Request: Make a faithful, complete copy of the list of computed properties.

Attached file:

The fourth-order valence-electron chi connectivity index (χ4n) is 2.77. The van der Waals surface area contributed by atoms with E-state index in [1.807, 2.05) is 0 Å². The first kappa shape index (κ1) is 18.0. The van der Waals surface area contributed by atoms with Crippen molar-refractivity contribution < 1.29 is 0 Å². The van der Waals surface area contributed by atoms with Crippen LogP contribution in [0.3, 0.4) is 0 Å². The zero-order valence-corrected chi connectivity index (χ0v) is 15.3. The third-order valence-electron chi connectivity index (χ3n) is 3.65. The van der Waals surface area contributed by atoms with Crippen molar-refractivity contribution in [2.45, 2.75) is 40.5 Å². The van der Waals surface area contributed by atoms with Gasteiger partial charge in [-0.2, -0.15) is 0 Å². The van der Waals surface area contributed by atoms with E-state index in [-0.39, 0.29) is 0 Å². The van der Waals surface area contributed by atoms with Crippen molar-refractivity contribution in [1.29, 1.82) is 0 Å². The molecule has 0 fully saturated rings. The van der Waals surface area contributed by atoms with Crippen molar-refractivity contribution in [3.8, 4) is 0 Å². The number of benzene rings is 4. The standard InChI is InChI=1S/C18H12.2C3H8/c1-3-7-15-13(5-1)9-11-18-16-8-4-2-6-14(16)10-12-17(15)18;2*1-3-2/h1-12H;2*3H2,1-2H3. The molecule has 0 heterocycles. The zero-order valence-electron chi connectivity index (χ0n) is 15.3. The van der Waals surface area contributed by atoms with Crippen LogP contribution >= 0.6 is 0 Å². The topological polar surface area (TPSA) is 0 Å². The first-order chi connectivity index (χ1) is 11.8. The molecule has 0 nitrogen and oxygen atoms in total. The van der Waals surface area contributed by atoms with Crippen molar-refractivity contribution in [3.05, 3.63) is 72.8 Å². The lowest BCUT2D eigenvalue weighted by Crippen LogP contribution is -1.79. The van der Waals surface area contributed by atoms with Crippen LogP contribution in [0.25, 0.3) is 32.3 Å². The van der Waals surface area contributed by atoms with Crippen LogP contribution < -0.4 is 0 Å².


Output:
The fourth-order valence-electron chi connectivity index (χ4n) is 2.77. The van der Waals surface area contributed by atoms with E-state index in [1.807, 2.05) is 0 Å². The first kappa shape index (κ1) is 18.0. The van der Waals surface area contributed by atoms with Crippen molar-refractivity contribution < 1.29 is 0 Å². The van der Waals surface area contributed by atoms with Crippen LogP contribution in [0.3, 0.4) is 0 Å². The zero-order valence-corrected chi connectivity index (χ0v) is 15.3. The third-order valence-electron chi connectivity index (χ3n) is 3.65. The van der Waals surface area contributed by atoms with Crippen molar-refractivity contribution in [2.45, 2.75) is 40.5 Å². The van der Waals surface area contributed by atoms with Gasteiger partial charge in [-0.2, -0.15) is 0 Å². The van der Waals surface area contributed by atoms with E-state index in [-0.39, 0.29) is 0 Å². The van der Waals surface area contributed by atoms with Crippen molar-refractivity contribution in [1.29, 1.82) is 0 Å². The molecule has 0 fully saturated rings. The van der Waals surface area contributed by atoms with Crippen molar-refractivity contribution in [3.8, 4) is 0 Å². The number of benzene rings is 4. The standard InChI is InChI=1S/C18H12.2C3H8/c1-3-7-15-13(5-1)9-11-18-16-8-4-2-6-14(16)10-12-17(15)18;2*1-3-2/h1-12H;2*3H2,1-2H3. The molecule has 0 heterocycles. The zero-order valence-electron chi connectivity index (χ0n) is 15.3. The van der Waals surface area contributed by atoms with Crippen LogP contribution >= 0.6 is 0 Å². The topological polar surface area (TPSA) is 0 Å². The first-order chi connectivity index (χ1) is 11.8. The molecule has 0 nitrogen and oxygen atoms in total. The van der Waals surface area contributed by atoms with Crippen molar-refractivity contribution in [3.05, 3.63) is 72.8 Å². The lowest BCUT2D eigenvalue weighted by Crippen LogP contribution is -1.79. The van der Waals surface area contributed by atoms with Crippen LogP contribution in [0.25, 0.3) is 32.3 Å². The van der Waals surface area contributed by atoms with Crippen LogP contribution < -0.4 is 0 Å².